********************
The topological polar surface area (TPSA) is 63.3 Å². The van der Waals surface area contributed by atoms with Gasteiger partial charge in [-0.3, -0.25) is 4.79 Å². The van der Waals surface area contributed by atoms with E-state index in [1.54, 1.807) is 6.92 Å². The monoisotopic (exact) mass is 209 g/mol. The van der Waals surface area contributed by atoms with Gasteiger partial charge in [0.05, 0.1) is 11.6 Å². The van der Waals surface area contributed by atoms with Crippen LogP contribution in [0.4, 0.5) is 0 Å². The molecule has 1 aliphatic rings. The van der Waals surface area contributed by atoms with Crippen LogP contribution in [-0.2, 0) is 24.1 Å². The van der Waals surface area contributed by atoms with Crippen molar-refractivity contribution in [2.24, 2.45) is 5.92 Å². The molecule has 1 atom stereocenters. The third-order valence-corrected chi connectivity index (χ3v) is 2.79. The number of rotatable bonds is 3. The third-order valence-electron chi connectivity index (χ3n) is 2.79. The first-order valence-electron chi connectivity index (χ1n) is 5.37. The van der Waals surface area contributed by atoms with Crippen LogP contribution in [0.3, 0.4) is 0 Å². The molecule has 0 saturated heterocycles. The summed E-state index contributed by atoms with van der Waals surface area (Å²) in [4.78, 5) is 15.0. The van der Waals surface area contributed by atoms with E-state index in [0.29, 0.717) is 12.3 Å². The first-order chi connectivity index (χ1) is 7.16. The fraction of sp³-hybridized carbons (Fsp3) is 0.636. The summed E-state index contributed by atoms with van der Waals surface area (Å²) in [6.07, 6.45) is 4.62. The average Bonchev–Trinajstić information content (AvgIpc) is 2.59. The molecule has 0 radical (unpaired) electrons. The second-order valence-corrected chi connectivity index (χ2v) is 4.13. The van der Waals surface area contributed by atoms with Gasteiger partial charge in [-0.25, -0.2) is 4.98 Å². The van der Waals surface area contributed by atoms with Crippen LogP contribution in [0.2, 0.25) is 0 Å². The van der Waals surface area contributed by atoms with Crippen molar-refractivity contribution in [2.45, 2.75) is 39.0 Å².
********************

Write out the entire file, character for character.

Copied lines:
The topological polar surface area (TPSA) is 63.3 Å². The van der Waals surface area contributed by atoms with Gasteiger partial charge in [-0.3, -0.25) is 4.79 Å². The van der Waals surface area contributed by atoms with E-state index in [1.54, 1.807) is 6.92 Å². The monoisotopic (exact) mass is 209 g/mol. The van der Waals surface area contributed by atoms with Gasteiger partial charge in [0.05, 0.1) is 11.6 Å². The van der Waals surface area contributed by atoms with Crippen LogP contribution in [0.4, 0.5) is 0 Å². The molecule has 1 aliphatic rings. The van der Waals surface area contributed by atoms with Crippen LogP contribution in [-0.2, 0) is 24.1 Å². The van der Waals surface area contributed by atoms with Crippen molar-refractivity contribution in [2.24, 2.45) is 5.92 Å². The molecule has 1 atom stereocenters. The third-order valence-corrected chi connectivity index (χ3v) is 2.79. The number of rotatable bonds is 3. The third-order valence-electron chi connectivity index (χ3n) is 2.79. The first-order valence-electron chi connectivity index (χ1n) is 5.37. The van der Waals surface area contributed by atoms with Crippen LogP contribution in [0.3, 0.4) is 0 Å². The molecule has 0 saturated heterocycles. The summed E-state index contributed by atoms with van der Waals surface area (Å²) in [4.78, 5) is 15.0. The van der Waals surface area contributed by atoms with E-state index in [0.29, 0.717) is 12.3 Å². The first-order chi connectivity index (χ1) is 7.16. The fraction of sp³-hybridized carbons (Fsp3) is 0.636. The summed E-state index contributed by atoms with van der Waals surface area (Å²) in [6.07, 6.45) is 4.62. The average Bonchev–Trinajstić information content (AvgIpc) is 2.59. The molecule has 0 radical (unpaired) electrons. The second-order valence-corrected chi connectivity index (χ2v) is 4.13. The van der Waals surface area contributed by atoms with Gasteiger partial charge in [-0.25, -0.2) is 4.98 Å². The van der Waals surface area contributed by atoms with Crippen LogP contribution in [0.2, 0.25) is 0 Å². The van der Waals surface area contributed by atoms with Crippen molar-refractivity contribution in [2.45, 2.75) is 39.0 Å².